leads to more research which
then leads to another discovery and I feel like I could spend another 3 years on
without ever having viewed a damn thing. I wish that I had the luxury of buying small amd
upgrading with experience to learn my real needs, but I just don’t. The reality
is that I need to purchase a
boat as a liveaboard
at a marina for a while and I have 5 kids. I do have a
small condo that we will also use, but neither full time. I don’t want to choose
the wrong boat, but there are just so many variables.
I can’t even figure
out what I should be looking at. I have been at this since the summer. Every
time I narrow it down somewhat, I realize that I have missed something or wrong
about something. I must be doing something wrong here. There has to be a better
way to figure this out. Maybe I need the assistance of a yacht broker. I have
spoken to a few, but it seems that they just push what they are trying to sell,
not necessarily what I need.
I know that I am going to do this come hell or
high water, even if it
means purchasing
the wrong boat, but it sure would be nice to get the right one. We are so
excited about the lifestyle and I am eager to sell my house to achieve it, but I
don’t want to do that until I have found the boat.
The forums bring
both support and naysay, but mostly a bunch of different opinion, which is
great. That’s what I need, but sometimes, that too brings more confusion, when
one person says yes you can, while the other is saying your nuts.
upgrading with time, has anyone been in a similar situation starting with no
experience. How did you decide?

Now, there are many folks who discuss choosing a boat every day on boating forums with no problem.  I’m not sure why my thread was so controversial.  Maybe because I have 5 kids who will be living aboard???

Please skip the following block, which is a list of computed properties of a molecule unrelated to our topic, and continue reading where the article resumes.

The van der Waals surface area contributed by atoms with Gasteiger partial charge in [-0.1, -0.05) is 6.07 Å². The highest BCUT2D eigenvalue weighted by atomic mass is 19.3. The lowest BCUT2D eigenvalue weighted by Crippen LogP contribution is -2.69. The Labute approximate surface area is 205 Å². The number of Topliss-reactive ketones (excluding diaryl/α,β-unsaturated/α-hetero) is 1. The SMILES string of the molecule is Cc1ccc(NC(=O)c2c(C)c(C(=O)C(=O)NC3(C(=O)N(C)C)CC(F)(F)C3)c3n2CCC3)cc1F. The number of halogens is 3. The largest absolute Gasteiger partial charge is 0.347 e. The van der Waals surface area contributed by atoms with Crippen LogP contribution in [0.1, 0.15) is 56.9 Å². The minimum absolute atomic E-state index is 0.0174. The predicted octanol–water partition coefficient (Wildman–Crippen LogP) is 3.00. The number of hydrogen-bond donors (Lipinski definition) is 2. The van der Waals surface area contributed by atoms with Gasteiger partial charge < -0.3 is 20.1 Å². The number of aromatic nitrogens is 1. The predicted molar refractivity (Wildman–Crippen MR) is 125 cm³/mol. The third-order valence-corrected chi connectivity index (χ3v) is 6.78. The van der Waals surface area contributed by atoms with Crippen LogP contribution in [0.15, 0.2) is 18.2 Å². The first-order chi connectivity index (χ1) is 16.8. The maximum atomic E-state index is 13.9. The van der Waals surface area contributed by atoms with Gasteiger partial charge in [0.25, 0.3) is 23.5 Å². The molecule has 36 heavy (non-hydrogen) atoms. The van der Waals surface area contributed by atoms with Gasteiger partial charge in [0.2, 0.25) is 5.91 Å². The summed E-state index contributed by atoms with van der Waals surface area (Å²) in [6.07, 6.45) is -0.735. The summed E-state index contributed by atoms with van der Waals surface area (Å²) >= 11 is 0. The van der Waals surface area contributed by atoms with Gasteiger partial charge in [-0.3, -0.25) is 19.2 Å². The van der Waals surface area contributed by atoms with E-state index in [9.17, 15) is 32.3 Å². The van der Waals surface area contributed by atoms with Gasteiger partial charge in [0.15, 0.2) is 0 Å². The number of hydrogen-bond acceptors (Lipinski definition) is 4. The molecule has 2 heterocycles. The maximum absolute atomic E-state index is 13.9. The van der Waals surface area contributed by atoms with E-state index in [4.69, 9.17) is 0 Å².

But, the ultimate question is how does one choose the right boat?

To be continued…

Warning: Ninja Cat Aboard

(internet image)

(internet image)

Here is one of the great unknowns.  What to do with Sassy, and “Harley the Ninja Cat”.

We have had both cats for quite some time now.  Harley was first purchased because I found a mouse in the house one day, and that was that.  Now, Sassy on the other hand, is a Siamese cat.  I had always wanted a Siamese cat as a child.  She isn’t good for much of anything except accenting the decor.  But, we love her just the same.


The problem is the two cats do not play nice together.  It’s mostly Harley being way too rough with Sassy, but what can you expect from a Ninja cat?  Harley actually started the first 2 years of his life as an indoor cat in our home.  Keeping him inside was an impossible task.  He was born to be wild.  The live free or die cat.  He would sit by the door just waiting for an unsuspecting kid to open and then pounce with a vengeance,  knocking the startled kid with feet sprawling through the air and straight to the floor.  We spent countless hours up and down the street and under cars, hollering the cats name, like a bunch of lunatics. The neighbors must have thought we had all gone mad.  Then finally, after one long day of cleaning up broken dishes and paperwork scattered all over the floor from Harley racing around like a madcat, fed up with being trapped, I said, “The hell with it, let him out.”  That was the best decision for him I had ever made.  From that point, it was all Ninja.

(internet image)

(internet image)


Harley is our exterminator, silent but deadly, an invisible assassin.





You will have a tough time finding a mouse, chipmunk, squirrel or any other small rodent around the perimeter of our house… alive anyway.  Dead animals in the walkway is a daily event.  He is also amazing an amazing bird sniper.



These are real photos taken from our yard.   bird

Gross, I know.  We have to deal with this

kind of carnage constantly.  But, this is the

life when your cat is a ninja.

There was a chipmunk out there today.

The kids report that it was decapitated.


Despite the fact that we live in the city, last year we had this nasty coyote problem.  The pack was frequenting our backyard nightly.   There were regular coyote sightings of the deadly scavengers trotting down main streets throughout our area and even a coyote captured on video right downtown.  Neighbors were reporting cats being dragged away and all of the usual strays had disappeared.  A small child was even attacked while in his stroller, with the caregiver.  We thought for sure Harley would be a goner.  Had he finally met his match?   At night, you could hear his screeches and snarls as he rustled and battled the carnivorous beasts.  It was a nerve wracking time for our family.  Waking up every morning and calling his name to see if he was still here.

Then one day, he came galloping down the path near our driveway with a coyote head in his mouth.  Just kidding….Ha, Ha, Ha.  Made that part up 🙂  But, seriously, some days I really thought it would end that way.  But, nonetheless, even those coyotes were no match for our Ninja Cat.